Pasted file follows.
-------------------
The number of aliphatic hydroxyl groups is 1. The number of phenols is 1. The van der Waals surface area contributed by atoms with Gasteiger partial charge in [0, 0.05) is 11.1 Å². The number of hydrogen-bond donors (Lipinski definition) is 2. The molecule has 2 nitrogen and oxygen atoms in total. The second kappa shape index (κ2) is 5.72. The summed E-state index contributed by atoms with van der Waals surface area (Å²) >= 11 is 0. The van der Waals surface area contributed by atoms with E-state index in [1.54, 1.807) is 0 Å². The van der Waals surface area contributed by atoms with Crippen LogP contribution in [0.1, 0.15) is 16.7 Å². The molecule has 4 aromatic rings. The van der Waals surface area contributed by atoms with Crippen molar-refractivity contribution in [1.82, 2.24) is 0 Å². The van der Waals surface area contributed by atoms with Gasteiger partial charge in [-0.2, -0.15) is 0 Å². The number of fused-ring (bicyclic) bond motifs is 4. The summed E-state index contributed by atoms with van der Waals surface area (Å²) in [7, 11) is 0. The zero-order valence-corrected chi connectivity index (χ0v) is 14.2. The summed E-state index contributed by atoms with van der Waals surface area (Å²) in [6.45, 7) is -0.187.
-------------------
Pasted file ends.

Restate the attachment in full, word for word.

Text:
The number of aliphatic hydroxyl groups is 1. The number of phenols is 1. The van der Waals surface area contributed by atoms with Gasteiger partial charge in [0, 0.05) is 11.1 Å². The number of hydrogen-bond donors (Lipinski definition) is 2. The molecule has 2 nitrogen and oxygen atoms in total. The second kappa shape index (κ2) is 5.72. The summed E-state index contributed by atoms with van der Waals surface area (Å²) >= 11 is 0. The van der Waals surface area contributed by atoms with E-state index in [1.54, 1.807) is 0 Å². The van der Waals surface area contributed by atoms with Crippen LogP contribution in [0.1, 0.15) is 16.7 Å². The molecule has 4 aromatic rings. The van der Waals surface area contributed by atoms with Crippen molar-refractivity contribution in [1.82, 2.24) is 0 Å². The van der Waals surface area contributed by atoms with Gasteiger partial charge in [-0.2, -0.15) is 0 Å². The number of fused-ring (bicyclic) bond motifs is 4. The summed E-state index contributed by atoms with van der Waals surface area (Å²) in [7, 11) is 0. The zero-order valence-corrected chi connectivity index (χ0v) is 14.2. The summed E-state index contributed by atoms with van der Waals surface area (Å²) in [6.45, 7) is -0.187.